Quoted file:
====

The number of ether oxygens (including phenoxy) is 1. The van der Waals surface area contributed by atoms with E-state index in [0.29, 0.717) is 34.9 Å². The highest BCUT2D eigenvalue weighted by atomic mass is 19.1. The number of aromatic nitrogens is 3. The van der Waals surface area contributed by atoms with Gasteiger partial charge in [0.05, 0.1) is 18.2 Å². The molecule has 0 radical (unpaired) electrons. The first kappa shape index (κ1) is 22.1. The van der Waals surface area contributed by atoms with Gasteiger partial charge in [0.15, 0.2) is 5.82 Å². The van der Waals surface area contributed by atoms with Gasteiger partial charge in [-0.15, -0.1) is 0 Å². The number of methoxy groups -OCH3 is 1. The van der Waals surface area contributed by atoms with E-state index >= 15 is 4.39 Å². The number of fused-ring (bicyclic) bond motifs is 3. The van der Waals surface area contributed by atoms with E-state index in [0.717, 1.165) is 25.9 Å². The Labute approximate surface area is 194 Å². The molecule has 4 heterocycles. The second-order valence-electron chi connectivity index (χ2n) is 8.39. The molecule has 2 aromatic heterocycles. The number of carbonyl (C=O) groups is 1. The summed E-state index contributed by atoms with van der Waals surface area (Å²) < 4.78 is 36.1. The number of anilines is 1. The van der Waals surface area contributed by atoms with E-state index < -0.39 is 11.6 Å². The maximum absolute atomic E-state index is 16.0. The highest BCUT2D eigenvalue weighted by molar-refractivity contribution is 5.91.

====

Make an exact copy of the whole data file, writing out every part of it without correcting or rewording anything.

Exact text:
The number of ether oxygens (including phenoxy) is 1. The van der Waals surface area contributed by atoms with E-state index in [0.29, 0.717) is 34.9 Å². The highest BCUT2D eigenvalue weighted by atomic mass is 19.1. The number of aromatic nitrogens is 3. The van der Waals surface area contributed by atoms with Gasteiger partial charge in [0.05, 0.1) is 18.2 Å². The molecule has 0 radical (unpaired) electrons. The first kappa shape index (κ1) is 22.1. The van der Waals surface area contributed by atoms with Gasteiger partial charge in [0.15, 0.2) is 5.82 Å². The van der Waals surface area contributed by atoms with Gasteiger partial charge in [-0.15, -0.1) is 0 Å². The number of methoxy groups -OCH3 is 1. The van der Waals surface area contributed by atoms with E-state index >= 15 is 4.39 Å². The number of fused-ring (bicyclic) bond motifs is 3. The van der Waals surface area contributed by atoms with E-state index in [0.717, 1.165) is 25.9 Å². The Labute approximate surface area is 194 Å². The molecule has 4 heterocycles. The second-order valence-electron chi connectivity index (χ2n) is 8.39. The molecule has 2 aromatic heterocycles. The number of carbonyl (C=O) groups is 1. The summed E-state index contributed by atoms with van der Waals surface area (Å²) < 4.78 is 36.1. The number of anilines is 1. The van der Waals surface area contributed by atoms with E-state index < -0.39 is 11.6 Å². The maximum absolute atomic E-state index is 16.0. The highest BCUT2D eigenvalue weighted by molar-refractivity contribution is 5.91.